Fort Worth

Fort Worth Massage Therapist Tapped for USA Olympics Medical Team

Vaughn must know about every sport and he must know exactly how to treat every athlete

NBCUniversal, Inc.

Hundreds of USA Olympic athletes are scheduled to compete in the Tokyo Olympics starting on July 23. But there is a supporting staff behind them that rarely gets recognition.

Benny Vaught is a member of the supporting staff and is a licensed and board-certified massage therapist from Fort Worth and this Olympics will not be his first rodeo.

“This will be my fifth USA Olympic medical team. All of us are hand-picked. You have to have worked with the athletes in the past at various events leading up to the Olympics to be chosen,” Vaughn said. “I served as the Medical Liaison at Olympic Stadium for the Centennial Olympic Games in Atlanta 1996. I was selected for the Medical and Performance Preparation Staff for USA Track and Field for Athens 2004, Beijing 2008, London 2012.”

I was selected by the USOPC Medical Staff to serve on the Tokyo 2020 Sports Medical Team as the Senior Hands-on Soft Tissue Therapist providing massage therapy, assisted stretching, performance preparation and recovery care for all USA Athletes in the Olympic Village.

Unlike Olympic athletes, Vaughn must know about every sport. He said he must know exactly how to treat every athlete, no matter their sport. For him, it’s about much more than the physical.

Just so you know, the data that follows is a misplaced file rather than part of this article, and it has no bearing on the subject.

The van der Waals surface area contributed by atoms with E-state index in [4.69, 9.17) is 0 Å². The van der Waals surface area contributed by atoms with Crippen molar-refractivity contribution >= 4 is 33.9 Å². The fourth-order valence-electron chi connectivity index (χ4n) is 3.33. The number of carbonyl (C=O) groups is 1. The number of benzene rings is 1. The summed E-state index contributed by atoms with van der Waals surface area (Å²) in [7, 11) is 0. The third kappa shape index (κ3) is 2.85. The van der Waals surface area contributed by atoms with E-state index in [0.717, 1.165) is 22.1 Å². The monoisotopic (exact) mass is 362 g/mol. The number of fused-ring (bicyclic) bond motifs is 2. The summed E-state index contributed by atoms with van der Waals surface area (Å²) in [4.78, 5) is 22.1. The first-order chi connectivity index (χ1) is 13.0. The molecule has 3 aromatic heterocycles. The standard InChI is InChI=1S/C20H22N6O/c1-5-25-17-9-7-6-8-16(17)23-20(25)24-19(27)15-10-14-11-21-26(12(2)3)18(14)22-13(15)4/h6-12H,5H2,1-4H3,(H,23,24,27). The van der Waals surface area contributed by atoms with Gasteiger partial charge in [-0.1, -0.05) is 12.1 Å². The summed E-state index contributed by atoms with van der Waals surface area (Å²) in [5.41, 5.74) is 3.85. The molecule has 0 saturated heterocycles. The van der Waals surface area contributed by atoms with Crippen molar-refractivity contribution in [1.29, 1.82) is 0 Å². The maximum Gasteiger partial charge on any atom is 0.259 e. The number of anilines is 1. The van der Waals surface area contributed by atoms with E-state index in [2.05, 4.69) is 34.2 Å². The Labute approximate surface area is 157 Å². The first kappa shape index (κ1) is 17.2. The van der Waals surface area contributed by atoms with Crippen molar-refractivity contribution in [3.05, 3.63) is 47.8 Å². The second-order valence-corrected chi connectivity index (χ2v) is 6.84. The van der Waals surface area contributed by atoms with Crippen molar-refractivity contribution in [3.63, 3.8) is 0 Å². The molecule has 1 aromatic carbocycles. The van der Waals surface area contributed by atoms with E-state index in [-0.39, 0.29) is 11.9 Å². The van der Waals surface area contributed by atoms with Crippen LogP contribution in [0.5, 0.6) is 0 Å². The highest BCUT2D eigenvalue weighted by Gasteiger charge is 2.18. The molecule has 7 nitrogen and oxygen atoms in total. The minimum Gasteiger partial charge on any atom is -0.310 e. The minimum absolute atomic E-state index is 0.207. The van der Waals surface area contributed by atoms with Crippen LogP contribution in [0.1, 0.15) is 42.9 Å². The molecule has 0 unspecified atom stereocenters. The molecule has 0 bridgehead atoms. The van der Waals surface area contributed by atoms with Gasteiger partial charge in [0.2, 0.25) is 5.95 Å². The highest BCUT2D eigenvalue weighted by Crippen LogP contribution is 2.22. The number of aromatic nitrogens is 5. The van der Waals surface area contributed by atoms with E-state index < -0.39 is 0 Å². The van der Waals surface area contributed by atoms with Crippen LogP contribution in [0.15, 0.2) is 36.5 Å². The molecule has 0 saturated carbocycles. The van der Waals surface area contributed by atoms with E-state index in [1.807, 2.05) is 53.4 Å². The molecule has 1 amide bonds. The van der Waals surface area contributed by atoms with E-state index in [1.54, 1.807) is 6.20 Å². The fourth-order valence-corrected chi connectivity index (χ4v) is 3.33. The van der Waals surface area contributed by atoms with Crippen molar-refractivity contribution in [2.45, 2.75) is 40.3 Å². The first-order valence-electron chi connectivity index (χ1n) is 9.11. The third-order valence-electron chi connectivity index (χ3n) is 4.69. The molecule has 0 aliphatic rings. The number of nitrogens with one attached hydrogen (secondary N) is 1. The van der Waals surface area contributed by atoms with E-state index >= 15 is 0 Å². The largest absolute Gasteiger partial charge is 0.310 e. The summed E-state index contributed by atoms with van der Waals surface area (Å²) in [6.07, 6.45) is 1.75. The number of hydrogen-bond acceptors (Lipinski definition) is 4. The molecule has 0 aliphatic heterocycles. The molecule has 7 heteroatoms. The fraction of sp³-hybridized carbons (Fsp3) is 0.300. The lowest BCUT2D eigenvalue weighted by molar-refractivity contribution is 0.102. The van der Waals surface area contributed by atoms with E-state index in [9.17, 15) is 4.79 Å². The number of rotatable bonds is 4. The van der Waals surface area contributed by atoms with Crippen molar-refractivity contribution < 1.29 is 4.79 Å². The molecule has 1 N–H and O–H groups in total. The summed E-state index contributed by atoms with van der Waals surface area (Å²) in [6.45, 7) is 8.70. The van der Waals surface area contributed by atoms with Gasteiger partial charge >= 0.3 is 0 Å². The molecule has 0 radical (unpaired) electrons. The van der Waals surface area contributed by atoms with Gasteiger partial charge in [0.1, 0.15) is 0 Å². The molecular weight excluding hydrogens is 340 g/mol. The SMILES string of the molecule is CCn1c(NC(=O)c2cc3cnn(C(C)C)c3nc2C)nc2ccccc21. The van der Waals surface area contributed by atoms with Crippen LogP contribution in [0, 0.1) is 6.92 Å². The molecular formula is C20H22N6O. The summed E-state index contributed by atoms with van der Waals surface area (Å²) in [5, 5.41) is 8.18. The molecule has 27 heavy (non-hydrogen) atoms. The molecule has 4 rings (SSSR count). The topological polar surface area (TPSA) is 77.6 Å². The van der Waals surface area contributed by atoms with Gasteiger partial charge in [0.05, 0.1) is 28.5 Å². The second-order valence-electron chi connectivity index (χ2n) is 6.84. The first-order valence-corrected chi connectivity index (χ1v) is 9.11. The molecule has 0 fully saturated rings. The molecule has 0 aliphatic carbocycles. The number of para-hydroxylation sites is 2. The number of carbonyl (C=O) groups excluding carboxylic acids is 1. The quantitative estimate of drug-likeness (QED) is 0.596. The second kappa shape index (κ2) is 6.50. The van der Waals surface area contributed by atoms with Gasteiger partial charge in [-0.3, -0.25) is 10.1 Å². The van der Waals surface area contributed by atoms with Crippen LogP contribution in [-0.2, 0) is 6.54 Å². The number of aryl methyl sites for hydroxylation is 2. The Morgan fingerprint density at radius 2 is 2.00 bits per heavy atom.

“Many people see the massage therapist and they think we just give people a rub down. There is so much more going on with that one on one interaction we get with the athletes,” Vaughn said.

He said that is especially true in this Olympic cycle. The athletes have gone through so much physically and mentally trying to train through a global pandemic.

“I am also helping their mindset. The massage therapist is often, outside of their coach, the very last person contact they have before they walk into [the venue to compete],” Vaughn said.

It’s a lot of pressure and a lot of responsibility Vaughn said he has been training for, just like the athletes.

“It’s not like we are open from 9am-5pm. You’re open if the athletes need care. That often translates into 12-hour days or it could be even longer. These are Olympians and world class athletes that stepped up and figured out a way, so I had to figure out a way as well,” Vaughn said.

Vaught was one of the first Black men to integrate the University of Florida athletics program in 1969, so for him, sports is so much more than just a moment in time. Now that he has been serving athletes in this capacity for the last 40 years, he says he is thankful that Benny Vaughn Therapy of Fort Worth, is going to be part of Olympic history.

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